Question: In our part of Florida, concrete slab floors are used for residential and commercial buildings, whether the walls are concrete block, wood frame or metal. Typically cracks develop at the locations shown (figure below)

How can these be prevented?

Answer: Wire mesh and a plastic vapor barrier are used, but no other bars are implanted. Will the new polypropylene fibers in the concrete be of help?

I am not a concrete contractor but a builder of residences and small commercial buildings. Other builders here would be happy to know how to prevent this cracking.

This kind of cracking in concrete commonly occurs at re-entrant corners, that is, corners that are directed inward rather than outward. We do not think using polypropylene fibers in the concrete would be likely to prevent the cracking because of the high stress concentrations at these corners. The preferred method of handling this problem in floors is to install joints that break up the slab into panels so that there are no re-entrant corners within panels. In the example you provided this could be done in a way such as that shown in Figure 2 (below), but there also could be other ways of dividing the slab.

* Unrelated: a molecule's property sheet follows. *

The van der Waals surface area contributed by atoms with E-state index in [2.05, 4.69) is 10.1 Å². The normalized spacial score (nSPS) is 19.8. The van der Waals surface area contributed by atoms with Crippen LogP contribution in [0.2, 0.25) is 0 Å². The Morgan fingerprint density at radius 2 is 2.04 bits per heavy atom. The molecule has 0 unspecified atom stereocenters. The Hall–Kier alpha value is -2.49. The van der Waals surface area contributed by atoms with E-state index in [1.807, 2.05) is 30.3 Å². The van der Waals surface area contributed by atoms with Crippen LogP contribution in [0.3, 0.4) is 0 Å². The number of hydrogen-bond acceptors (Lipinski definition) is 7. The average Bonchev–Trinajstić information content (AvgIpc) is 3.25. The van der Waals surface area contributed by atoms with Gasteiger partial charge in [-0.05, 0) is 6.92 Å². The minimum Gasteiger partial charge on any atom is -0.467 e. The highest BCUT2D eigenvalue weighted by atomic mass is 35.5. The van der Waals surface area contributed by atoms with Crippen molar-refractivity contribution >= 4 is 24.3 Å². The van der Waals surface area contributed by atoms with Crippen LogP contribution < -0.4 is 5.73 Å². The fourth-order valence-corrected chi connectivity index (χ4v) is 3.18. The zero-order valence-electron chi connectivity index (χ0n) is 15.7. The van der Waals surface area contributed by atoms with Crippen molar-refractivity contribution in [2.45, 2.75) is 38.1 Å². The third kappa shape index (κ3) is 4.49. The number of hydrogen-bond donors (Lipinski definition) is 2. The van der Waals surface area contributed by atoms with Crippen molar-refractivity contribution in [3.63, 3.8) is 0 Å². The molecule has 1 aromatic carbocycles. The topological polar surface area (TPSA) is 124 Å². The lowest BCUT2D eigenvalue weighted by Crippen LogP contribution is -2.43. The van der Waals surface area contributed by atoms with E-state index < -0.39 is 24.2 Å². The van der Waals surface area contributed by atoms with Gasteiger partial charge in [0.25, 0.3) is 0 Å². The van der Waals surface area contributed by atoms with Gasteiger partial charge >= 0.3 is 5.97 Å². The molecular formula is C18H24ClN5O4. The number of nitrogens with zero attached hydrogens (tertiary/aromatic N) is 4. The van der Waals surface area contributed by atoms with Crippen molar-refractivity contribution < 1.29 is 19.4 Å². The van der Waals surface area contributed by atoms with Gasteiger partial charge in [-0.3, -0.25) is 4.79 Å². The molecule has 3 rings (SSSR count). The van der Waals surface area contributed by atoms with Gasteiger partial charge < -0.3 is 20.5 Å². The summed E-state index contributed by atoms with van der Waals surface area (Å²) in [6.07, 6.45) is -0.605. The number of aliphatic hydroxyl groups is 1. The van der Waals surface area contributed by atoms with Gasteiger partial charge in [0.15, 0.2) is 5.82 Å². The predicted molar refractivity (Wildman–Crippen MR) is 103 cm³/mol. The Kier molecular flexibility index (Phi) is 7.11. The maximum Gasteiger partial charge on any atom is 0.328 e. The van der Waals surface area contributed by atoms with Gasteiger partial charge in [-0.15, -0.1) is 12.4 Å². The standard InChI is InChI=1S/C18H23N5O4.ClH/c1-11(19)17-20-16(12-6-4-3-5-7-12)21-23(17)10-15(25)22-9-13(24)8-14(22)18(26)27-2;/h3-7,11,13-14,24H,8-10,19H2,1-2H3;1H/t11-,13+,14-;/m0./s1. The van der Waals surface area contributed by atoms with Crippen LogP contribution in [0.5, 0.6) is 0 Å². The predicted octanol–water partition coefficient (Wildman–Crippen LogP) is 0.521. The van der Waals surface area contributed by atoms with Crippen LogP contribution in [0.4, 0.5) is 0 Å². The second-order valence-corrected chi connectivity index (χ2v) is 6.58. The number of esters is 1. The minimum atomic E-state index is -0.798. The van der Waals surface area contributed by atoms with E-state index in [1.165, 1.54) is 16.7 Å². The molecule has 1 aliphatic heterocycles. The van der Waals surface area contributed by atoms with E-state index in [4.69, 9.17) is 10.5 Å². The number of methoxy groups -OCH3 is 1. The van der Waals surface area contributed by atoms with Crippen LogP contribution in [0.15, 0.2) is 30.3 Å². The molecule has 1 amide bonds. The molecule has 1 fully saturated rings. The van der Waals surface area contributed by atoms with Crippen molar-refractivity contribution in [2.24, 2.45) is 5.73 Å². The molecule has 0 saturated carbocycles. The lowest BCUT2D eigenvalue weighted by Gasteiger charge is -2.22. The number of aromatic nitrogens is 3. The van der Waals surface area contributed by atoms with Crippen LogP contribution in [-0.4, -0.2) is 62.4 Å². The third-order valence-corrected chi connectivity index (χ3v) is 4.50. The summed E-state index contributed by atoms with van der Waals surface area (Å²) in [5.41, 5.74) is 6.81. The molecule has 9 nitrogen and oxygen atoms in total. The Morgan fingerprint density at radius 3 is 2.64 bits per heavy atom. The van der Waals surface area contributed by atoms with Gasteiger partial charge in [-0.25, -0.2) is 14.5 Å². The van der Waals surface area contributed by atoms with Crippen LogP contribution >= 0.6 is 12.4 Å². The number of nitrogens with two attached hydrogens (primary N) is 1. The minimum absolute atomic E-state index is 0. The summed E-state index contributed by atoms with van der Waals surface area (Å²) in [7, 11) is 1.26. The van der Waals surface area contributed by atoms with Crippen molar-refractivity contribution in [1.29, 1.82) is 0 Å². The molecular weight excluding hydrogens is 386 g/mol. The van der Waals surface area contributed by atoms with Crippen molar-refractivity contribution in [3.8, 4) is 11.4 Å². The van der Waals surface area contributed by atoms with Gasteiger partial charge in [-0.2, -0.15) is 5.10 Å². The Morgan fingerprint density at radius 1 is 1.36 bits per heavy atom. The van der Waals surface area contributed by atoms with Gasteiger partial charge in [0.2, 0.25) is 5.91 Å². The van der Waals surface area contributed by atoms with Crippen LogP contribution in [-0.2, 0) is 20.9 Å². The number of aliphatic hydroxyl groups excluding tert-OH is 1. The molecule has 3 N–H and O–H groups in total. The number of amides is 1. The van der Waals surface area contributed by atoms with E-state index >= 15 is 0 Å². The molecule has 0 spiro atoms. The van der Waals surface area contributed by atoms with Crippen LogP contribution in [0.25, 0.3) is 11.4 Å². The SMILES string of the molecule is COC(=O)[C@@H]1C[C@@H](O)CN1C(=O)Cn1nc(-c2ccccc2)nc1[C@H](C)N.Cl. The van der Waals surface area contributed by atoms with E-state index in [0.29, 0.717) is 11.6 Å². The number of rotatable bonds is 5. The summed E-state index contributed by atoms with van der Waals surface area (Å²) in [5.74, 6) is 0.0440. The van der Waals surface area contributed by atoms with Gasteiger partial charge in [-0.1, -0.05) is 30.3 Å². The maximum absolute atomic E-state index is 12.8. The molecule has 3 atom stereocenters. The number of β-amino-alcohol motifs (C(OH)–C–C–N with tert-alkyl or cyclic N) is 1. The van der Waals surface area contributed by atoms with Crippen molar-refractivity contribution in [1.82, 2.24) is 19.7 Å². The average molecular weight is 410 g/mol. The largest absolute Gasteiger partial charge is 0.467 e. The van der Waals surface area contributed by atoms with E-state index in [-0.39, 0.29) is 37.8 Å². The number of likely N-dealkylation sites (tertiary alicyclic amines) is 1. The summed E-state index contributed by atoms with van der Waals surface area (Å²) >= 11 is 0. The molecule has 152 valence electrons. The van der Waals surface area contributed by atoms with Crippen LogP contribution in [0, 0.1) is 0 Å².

If possible, however, it would help if the architect could redesign the slab layout on some modular system that would allow the floor to be divided into approximately square panels no more than 15 feet on a side and without re-entrant corners. The existing layout makes it impossible to do this without creating a number of panels whose ratios of length to width are more than the recommended maximum limit of 1.5. Figure 2 shows six such areas (in color) in the floor itself plus two in the porches. There is no way to avoid overly long panels with the existing slab outline.

Another way to solve the problem is to insert reinforcing bars in the positions shown in Figure 3. Bars should be Number 4 bars or larger and they should be supported on chairs so that they will be located at mid-height of the slab. This should replace the large cracks with numerous unobjectionable tiny cracks too small to notice. Typical slab showing probable crack locations. Install joints to eliminate re-entrant corners. However, this leaves the problem of many panels (crosshatched) with lengths more than 1.5 time their widths. Install reinforcing bars, Number 4 or larger, in positions shown.